It was hard to leave, but we know we have lots to look forward to when we return. And return we will to finish our pilgrimage – God willing, of course. 

Interior of San Isidoro from the gallery

Saturday, 20 September 2014

Pilgrim's Progress - Part 4

Our Camino, Our Way – Carrion de los Condes to El Burgo Ranero

Day 11 - Carrion to Calzadilla de la Cueza: 16.87km / Ascent 108m / Descent 65m

After the shock of yesterday's news and the ensuing late night, it was good in a way that breakfast was a little later than usual. Coupled with a lazy getaway, it meant it was after 9.00am before we hit the trail.

Facade of the Monastery San Zoilo

Passing the front of the monastery, we first followed the road to the edge of town, crossed the bypass, and picked up a minor road heading west.

Via Aquitana, the ancient Roman highway crossing northern Spain

Pilgrims reading this will have a variety of opinions on our method of walking the Camino, and I’m sure there are many people out there who take a dim view of the way we have chosen to complete our pilgrimage, thinking to themselves (or even out loud) that doing it in sections, pre-booking generally better standard accommodation beforehand and not relying on the Albergue system is somehow not in the spirit of the Camino.

Trust me; we have rehearsed those same arguments over and over again. In the end it comes down to this: with busy lives, family responsibilities and work commitments, it is the only way we can currently undertake such a trip, and with a maximum two-weeks-at-a-time vacation rule, keeping to a rigid schedule and taking certain liberties with the essence of the journey is the only way we can do it at this stage in our lives.

Excluding students, retirees and the non-working for a moment, the number of people we met of working age who said they had effectively just quit their jobs and set off on pilgrimage seems pretty high. Interestingly, when we talked to them about it, almost all advice we received – not all of it tongue-in-cheek, I suspect – was for us to do the same. Heaven knows; if yesterday’s news demonstrated anything it was that opportunities must be grasped and that the future should never be taken for granted. The thought of giving it all up is tempting – very tempting - but it’s not for us. Not just yet, anyway!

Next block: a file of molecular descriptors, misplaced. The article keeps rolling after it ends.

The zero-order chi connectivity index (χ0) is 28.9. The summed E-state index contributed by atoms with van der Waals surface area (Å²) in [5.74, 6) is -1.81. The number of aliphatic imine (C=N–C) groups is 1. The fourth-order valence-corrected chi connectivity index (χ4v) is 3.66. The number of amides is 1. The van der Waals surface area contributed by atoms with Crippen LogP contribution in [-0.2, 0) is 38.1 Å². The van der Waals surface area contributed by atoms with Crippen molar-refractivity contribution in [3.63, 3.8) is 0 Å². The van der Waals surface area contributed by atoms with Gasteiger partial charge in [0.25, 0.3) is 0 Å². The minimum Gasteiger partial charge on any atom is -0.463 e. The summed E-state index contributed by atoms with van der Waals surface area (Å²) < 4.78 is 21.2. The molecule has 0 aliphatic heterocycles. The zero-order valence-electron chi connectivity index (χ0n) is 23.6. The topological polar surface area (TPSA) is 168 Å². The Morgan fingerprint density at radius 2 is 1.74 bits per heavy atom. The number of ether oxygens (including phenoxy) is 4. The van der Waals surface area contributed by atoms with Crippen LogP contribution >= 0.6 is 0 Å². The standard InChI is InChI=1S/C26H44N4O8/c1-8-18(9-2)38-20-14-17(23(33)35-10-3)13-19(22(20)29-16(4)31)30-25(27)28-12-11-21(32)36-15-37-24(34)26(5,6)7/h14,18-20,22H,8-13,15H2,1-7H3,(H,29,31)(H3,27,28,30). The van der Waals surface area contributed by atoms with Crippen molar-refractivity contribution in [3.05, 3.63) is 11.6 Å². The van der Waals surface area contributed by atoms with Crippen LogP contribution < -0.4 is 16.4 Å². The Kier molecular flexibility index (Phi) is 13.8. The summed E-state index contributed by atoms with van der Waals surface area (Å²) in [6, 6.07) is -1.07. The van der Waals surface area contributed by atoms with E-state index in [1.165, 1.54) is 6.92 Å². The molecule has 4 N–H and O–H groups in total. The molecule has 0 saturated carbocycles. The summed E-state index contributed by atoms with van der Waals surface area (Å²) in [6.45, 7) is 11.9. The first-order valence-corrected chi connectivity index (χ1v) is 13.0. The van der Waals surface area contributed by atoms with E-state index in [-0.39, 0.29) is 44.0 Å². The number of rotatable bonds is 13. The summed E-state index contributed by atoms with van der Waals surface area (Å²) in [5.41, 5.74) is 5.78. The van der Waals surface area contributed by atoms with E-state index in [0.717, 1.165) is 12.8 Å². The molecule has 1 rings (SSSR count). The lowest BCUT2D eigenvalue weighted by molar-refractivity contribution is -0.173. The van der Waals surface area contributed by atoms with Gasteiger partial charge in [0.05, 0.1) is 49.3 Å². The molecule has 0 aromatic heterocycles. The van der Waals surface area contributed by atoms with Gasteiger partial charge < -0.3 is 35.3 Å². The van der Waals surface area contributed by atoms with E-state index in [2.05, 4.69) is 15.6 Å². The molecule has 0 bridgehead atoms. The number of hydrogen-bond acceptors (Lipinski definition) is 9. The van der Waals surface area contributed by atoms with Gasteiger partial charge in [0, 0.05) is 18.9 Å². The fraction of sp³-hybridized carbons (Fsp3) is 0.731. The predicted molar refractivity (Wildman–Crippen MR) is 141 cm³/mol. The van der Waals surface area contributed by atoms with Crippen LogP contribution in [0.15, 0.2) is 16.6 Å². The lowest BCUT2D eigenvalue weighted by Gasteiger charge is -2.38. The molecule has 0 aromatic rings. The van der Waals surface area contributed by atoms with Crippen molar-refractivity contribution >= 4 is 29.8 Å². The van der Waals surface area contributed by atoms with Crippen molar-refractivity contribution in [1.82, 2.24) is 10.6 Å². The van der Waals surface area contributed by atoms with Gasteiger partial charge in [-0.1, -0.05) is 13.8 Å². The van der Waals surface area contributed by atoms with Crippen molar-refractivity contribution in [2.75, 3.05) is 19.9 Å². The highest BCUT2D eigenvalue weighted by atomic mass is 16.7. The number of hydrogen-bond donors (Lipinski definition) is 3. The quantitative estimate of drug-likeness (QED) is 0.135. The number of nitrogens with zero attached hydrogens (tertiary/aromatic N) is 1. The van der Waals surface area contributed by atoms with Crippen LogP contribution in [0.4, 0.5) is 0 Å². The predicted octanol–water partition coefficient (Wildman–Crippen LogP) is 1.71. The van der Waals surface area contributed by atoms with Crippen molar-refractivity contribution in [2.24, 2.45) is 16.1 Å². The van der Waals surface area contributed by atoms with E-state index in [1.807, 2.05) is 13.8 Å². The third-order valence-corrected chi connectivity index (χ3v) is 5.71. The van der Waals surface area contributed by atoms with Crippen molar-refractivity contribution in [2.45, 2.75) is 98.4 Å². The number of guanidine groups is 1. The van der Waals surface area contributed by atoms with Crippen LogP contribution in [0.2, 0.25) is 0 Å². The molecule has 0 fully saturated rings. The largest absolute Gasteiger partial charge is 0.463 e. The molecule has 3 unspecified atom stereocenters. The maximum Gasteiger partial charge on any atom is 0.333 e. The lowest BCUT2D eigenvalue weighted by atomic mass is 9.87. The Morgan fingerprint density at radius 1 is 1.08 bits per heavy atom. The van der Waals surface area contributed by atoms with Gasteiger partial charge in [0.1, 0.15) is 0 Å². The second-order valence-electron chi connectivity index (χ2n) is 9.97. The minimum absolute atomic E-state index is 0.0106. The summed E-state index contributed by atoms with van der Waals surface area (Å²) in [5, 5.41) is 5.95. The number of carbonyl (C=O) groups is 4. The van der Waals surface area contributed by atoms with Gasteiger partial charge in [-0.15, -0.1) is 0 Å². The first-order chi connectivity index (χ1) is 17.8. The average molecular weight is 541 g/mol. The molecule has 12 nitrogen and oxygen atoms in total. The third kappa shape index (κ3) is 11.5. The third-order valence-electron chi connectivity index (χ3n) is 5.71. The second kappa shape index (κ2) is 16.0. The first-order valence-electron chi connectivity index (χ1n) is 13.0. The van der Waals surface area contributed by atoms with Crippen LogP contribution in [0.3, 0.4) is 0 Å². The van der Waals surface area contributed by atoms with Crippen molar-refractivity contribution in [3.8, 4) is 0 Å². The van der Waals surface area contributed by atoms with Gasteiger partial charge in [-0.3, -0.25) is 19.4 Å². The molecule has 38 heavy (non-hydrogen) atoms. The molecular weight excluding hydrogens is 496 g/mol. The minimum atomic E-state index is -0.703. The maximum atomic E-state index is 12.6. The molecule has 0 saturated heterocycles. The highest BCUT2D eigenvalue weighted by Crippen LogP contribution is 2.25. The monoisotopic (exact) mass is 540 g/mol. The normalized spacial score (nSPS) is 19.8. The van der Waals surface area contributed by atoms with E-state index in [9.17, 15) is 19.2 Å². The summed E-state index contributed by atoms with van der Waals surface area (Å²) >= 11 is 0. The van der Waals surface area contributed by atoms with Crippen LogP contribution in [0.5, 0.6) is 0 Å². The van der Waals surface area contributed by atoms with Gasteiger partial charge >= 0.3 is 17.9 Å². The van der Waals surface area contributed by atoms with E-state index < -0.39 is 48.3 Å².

The route today was pretty simple - leave town, head in a straight line for 17 kilometers, reach Calzadilla de la Cueza. At a T junction we left the tarmac and kept straight ahead along the gravel track which would accompany us all the way to Calzadilla. It was a short leg today – the shortest of our current trip – but unusual in that we would not pass through a single village all day.

Morning rest stop beneath shady trees

To make the journey a little easier, a couple of rest stops had been constructed that offered seats and shade for the hot and tired. We reached the first after 6 or 7 kilometers, an arrangement of picnic tables beneath shady trees. Because the day was short we had a good half-hour break, a bite to eat and some water, and dozed in the shade to conserve valuable energy.

Setting off again we noticed it was already quite warm, even though it was barely mid-morning. Another hour or so on the trail brought us to the second rest area – this one with lean-to for shade plus other wooden benches – where we ate lunch and again sat for a good while, simply dozing and reading. Just before we set off, Mike and Carol arrived – a good chance to check we were all fit for the walk ahead and had enough food and water to keep us going.

From here on into Calzadilla it was about 6 kilometers, with no shade at all for the entire section. Our guidebook had warned us of this in advance – helpful, as we knew we would probably have to tackle it in the heat of the afternoon – and we had made allowances. But we were beginning to rue the late start and slow pace on what everyone feels is the hottest afternoon of the week by some margin. Heat bouncing back from the pale track bed added to the discomfort, and it came as a shock but no real surprise when the Albergue owner confirmed an afternoon temperature of 39˚C (102˚F). Phew!

Although the biggest place for miles around, Calzadilla is still a bit of a one-horse town. However we received a warm, friendly welcome from our hoteliers, and were swiftly shown to our room where we had a quick shower to clean up and cool down. Cooling down was definitely the order of the day - when we bought drinks and ice creams later, the barman also confirmed his belief that it was hottest day of the year so far.

Whatever the actuality, it was certainly warm enough for us. Even so, we went for a walk round the town so we weren't stuck inside all afternoon, gravitating to the shadows wherever possible for maximum cool before finally retiring inside for drinks. As the afternoon wore on people rolled in, and it wasn’t long before a whole bunch of pilgrims were sitting around chatting and whiling away the time with an iced beverage.